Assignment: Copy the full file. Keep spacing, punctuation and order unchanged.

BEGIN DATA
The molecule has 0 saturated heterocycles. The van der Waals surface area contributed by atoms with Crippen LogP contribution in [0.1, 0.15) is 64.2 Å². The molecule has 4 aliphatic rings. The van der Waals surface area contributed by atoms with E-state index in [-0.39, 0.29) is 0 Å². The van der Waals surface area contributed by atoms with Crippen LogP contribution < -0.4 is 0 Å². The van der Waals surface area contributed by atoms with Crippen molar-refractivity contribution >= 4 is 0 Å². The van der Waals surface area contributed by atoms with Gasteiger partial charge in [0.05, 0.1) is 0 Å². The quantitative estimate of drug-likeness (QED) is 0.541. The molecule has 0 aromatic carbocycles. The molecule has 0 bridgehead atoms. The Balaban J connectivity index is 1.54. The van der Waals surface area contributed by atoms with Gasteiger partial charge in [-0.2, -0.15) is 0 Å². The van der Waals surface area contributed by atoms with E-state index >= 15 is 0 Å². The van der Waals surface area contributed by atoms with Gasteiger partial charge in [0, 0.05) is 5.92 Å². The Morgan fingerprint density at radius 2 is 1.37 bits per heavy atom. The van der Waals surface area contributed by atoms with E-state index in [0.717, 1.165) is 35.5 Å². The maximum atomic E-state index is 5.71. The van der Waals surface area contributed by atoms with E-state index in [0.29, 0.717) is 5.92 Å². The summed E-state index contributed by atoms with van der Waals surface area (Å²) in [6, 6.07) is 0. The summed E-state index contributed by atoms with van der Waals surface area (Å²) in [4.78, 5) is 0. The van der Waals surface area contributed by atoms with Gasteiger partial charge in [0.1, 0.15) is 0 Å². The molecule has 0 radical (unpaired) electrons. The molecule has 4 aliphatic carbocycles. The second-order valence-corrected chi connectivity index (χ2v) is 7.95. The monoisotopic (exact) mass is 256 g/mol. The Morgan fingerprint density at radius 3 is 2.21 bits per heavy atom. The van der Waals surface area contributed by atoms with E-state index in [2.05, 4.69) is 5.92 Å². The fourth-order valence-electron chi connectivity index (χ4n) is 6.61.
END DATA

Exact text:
The molecule has 0 saturated heterocycles. The van der Waals surface area contributed by atoms with Crippen LogP contribution in [0.1, 0.15) is 64.2 Å². The molecule has 4 aliphatic rings. The van der Waals surface area contributed by atoms with E-state index in [-0.39, 0.29) is 0 Å². The van der Waals surface area contributed by atoms with Crippen LogP contribution < -0.4 is 0 Å². The van der Waals surface area contributed by atoms with Crippen molar-refractivity contribution >= 4 is 0 Å². The van der Waals surface area contributed by atoms with Gasteiger partial charge in [0.05, 0.1) is 0 Å². The quantitative estimate of drug-likeness (QED) is 0.541. The molecule has 0 aromatic carbocycles. The molecule has 0 bridgehead atoms. The Balaban J connectivity index is 1.54. The van der Waals surface area contributed by atoms with Gasteiger partial charge in [-0.2, -0.15) is 0 Å². The van der Waals surface area contributed by atoms with E-state index >= 15 is 0 Å². The van der Waals surface area contributed by atoms with Gasteiger partial charge in [0, 0.05) is 5.92 Å². The Morgan fingerprint density at radius 2 is 1.37 bits per heavy atom. The van der Waals surface area contributed by atoms with E-state index in [0.717, 1.165) is 35.5 Å². The maximum atomic E-state index is 5.71. The van der Waals surface area contributed by atoms with E-state index in [0.29, 0.717) is 5.92 Å². The summed E-state index contributed by atoms with van der Waals surface area (Å²) in [6, 6.07) is 0. The summed E-state index contributed by atoms with van der Waals surface area (Å²) in [4.78, 5) is 0. The van der Waals surface area contributed by atoms with Gasteiger partial charge in [0.1, 0.15) is 0 Å². The molecule has 0 radical (unpaired) electrons. The molecule has 4 aliphatic carbocycles. The second-order valence-corrected chi connectivity index (χ2v) is 7.95. The monoisotopic (exact) mass is 256 g/mol. The Morgan fingerprint density at radius 3 is 2.21 bits per heavy atom. The van der Waals surface area contributed by atoms with E-state index in [2.05, 4.69) is 5.92 Å². The fourth-order valence-electron chi connectivity index (χ4n) is 6.61.